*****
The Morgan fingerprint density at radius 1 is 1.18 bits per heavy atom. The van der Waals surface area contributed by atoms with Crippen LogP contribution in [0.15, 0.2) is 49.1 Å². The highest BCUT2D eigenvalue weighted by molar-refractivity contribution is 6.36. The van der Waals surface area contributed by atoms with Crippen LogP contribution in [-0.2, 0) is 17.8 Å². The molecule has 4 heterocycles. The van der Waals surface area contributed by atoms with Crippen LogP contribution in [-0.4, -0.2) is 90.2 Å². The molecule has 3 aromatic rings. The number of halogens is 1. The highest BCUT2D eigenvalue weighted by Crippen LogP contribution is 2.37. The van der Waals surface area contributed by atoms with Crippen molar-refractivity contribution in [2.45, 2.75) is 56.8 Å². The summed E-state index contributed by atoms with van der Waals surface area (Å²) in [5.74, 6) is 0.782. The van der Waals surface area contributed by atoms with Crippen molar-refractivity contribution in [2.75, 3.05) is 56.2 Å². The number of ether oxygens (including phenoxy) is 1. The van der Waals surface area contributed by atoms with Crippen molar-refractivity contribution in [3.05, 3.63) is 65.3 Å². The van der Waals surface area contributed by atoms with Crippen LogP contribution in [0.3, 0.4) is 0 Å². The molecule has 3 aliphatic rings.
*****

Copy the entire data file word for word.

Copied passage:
The Morgan fingerprint density at radius 1 is 1.18 bits per heavy atom. The van der Waals surface area contributed by atoms with Crippen LogP contribution in [0.15, 0.2) is 49.1 Å². The highest BCUT2D eigenvalue weighted by molar-refractivity contribution is 6.36. The van der Waals surface area contributed by atoms with Crippen LogP contribution in [-0.2, 0) is 17.8 Å². The molecule has 4 heterocycles. The van der Waals surface area contributed by atoms with Crippen LogP contribution in [-0.4, -0.2) is 90.2 Å². The molecule has 3 aromatic rings. The number of halogens is 1. The highest BCUT2D eigenvalue weighted by Crippen LogP contribution is 2.37. The van der Waals surface area contributed by atoms with Crippen molar-refractivity contribution in [2.45, 2.75) is 56.8 Å². The summed E-state index contributed by atoms with van der Waals surface area (Å²) in [5.74, 6) is 0.782. The van der Waals surface area contributed by atoms with Crippen molar-refractivity contribution in [2.75, 3.05) is 56.2 Å². The number of ether oxygens (including phenoxy) is 1. The van der Waals surface area contributed by atoms with Crippen molar-refractivity contribution in [3.05, 3.63) is 65.3 Å². The van der Waals surface area contributed by atoms with Crippen LogP contribution in [0.3, 0.4) is 0 Å². The molecule has 3 aliphatic rings.